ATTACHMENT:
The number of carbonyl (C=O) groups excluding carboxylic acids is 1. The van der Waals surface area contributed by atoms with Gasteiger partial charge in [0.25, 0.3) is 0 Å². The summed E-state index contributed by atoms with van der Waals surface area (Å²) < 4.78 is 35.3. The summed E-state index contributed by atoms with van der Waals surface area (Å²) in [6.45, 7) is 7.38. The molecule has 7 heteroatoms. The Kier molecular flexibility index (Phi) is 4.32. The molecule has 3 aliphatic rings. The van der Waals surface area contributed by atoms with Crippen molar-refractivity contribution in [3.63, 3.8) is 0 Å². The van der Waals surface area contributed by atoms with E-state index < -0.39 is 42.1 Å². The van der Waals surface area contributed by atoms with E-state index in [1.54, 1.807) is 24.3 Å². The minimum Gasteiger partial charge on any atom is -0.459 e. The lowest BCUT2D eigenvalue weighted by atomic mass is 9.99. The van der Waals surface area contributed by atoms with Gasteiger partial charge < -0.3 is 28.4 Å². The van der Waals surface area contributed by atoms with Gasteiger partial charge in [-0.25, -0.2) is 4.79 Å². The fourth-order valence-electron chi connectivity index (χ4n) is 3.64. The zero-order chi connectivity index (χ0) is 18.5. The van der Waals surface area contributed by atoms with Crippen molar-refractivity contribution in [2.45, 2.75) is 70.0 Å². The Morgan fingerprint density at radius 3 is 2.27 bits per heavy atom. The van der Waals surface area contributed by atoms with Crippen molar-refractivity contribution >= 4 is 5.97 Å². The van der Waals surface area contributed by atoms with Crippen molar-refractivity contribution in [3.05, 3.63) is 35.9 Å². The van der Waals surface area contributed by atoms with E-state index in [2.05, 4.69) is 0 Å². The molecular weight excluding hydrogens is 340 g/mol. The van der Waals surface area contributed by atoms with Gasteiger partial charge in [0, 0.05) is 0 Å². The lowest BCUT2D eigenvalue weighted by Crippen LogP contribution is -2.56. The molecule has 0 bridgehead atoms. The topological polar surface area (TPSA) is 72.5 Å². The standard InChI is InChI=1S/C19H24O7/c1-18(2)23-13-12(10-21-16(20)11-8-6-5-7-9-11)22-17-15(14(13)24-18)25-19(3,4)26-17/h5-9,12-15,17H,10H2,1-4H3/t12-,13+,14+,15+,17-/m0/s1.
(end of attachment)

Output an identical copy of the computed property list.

The number of carbonyl (C=O) groups excluding carboxylic acids is 1. The van der Waals surface area contributed by atoms with Gasteiger partial charge in [0.25, 0.3) is 0 Å². The summed E-state index contributed by atoms with van der Waals surface area (Å²) < 4.78 is 35.3. The summed E-state index contributed by atoms with van der Waals surface area (Å²) in [6.45, 7) is 7.38. The molecule has 7 heteroatoms. The Kier molecular flexibility index (Phi) is 4.32. The molecule has 3 aliphatic rings. The van der Waals surface area contributed by atoms with Crippen molar-refractivity contribution in [3.63, 3.8) is 0 Å². The van der Waals surface area contributed by atoms with E-state index < -0.39 is 42.1 Å². The van der Waals surface area contributed by atoms with E-state index in [1.54, 1.807) is 24.3 Å². The minimum Gasteiger partial charge on any atom is -0.459 e. The lowest BCUT2D eigenvalue weighted by atomic mass is 9.99. The van der Waals surface area contributed by atoms with Gasteiger partial charge < -0.3 is 28.4 Å². The van der Waals surface area contributed by atoms with Gasteiger partial charge in [-0.25, -0.2) is 4.79 Å². The fourth-order valence-electron chi connectivity index (χ4n) is 3.64. The zero-order chi connectivity index (χ0) is 18.5. The van der Waals surface area contributed by atoms with Crippen molar-refractivity contribution in [2.45, 2.75) is 70.0 Å². The Morgan fingerprint density at radius 3 is 2.27 bits per heavy atom. The van der Waals surface area contributed by atoms with Crippen molar-refractivity contribution >= 4 is 5.97 Å². The van der Waals surface area contributed by atoms with Crippen molar-refractivity contribution in [3.05, 3.63) is 35.9 Å². The van der Waals surface area contributed by atoms with E-state index in [2.05, 4.69) is 0 Å². The molecular weight excluding hydrogens is 340 g/mol. The van der Waals surface area contributed by atoms with Gasteiger partial charge in [0, 0.05) is 0 Å². The lowest BCUT2D eigenvalue weighted by Crippen LogP contribution is -2.56. The molecule has 0 bridgehead atoms. The topological polar surface area (TPSA) is 72.5 Å². The standard InChI is InChI=1S/C19H24O7/c1-18(2)23-13-12(10-21-16(20)11-8-6-5-7-9-11)22-17-15(14(13)24-18)25-19(3,4)26-17/h5-9,12-15,17H,10H2,1-4H3/t12-,13+,14+,15+,17-/m0/s1.